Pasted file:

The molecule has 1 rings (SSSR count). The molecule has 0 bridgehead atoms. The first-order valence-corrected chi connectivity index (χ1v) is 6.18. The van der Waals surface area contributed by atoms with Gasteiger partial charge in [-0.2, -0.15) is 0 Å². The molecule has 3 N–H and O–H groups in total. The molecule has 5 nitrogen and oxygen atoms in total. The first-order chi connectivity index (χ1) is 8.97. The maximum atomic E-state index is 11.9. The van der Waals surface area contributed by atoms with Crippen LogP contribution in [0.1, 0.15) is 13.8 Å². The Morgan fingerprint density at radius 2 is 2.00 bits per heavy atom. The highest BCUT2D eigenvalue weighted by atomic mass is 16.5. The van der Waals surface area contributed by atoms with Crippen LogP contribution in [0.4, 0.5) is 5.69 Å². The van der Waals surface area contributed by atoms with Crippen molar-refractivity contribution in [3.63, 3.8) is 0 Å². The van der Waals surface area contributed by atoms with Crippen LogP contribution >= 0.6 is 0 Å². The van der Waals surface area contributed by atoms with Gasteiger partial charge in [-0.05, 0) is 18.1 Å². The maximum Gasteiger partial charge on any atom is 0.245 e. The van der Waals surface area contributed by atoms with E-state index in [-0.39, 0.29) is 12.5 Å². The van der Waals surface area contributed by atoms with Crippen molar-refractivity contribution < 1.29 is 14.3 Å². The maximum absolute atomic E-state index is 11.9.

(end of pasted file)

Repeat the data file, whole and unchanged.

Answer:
The molecule has 1 rings (SSSR count). The molecule has 0 bridgehead atoms. The first-order valence-corrected chi connectivity index (χ1v) is 6.18. The van der Waals surface area contributed by atoms with Gasteiger partial charge in [-0.2, -0.15) is 0 Å². The molecule has 3 N–H and O–H groups in total. The molecule has 5 nitrogen and oxygen atoms in total. The first-order chi connectivity index (χ1) is 8.97. The maximum atomic E-state index is 11.9. The van der Waals surface area contributed by atoms with Crippen LogP contribution in [0.1, 0.15) is 13.8 Å². The Morgan fingerprint density at radius 2 is 2.00 bits per heavy atom. The highest BCUT2D eigenvalue weighted by atomic mass is 16.5. The van der Waals surface area contributed by atoms with Crippen LogP contribution in [0.4, 0.5) is 5.69 Å². The van der Waals surface area contributed by atoms with Crippen molar-refractivity contribution in [3.63, 3.8) is 0 Å². The van der Waals surface area contributed by atoms with Crippen LogP contribution >= 0.6 is 0 Å². The van der Waals surface area contributed by atoms with Gasteiger partial charge in [-0.05, 0) is 18.1 Å². The maximum Gasteiger partial charge on any atom is 0.245 e. The van der Waals surface area contributed by atoms with E-state index in [-0.39, 0.29) is 12.5 Å². The van der Waals surface area contributed by atoms with Crippen molar-refractivity contribution < 1.29 is 14.3 Å². The maximum absolute atomic E-state index is 11.9.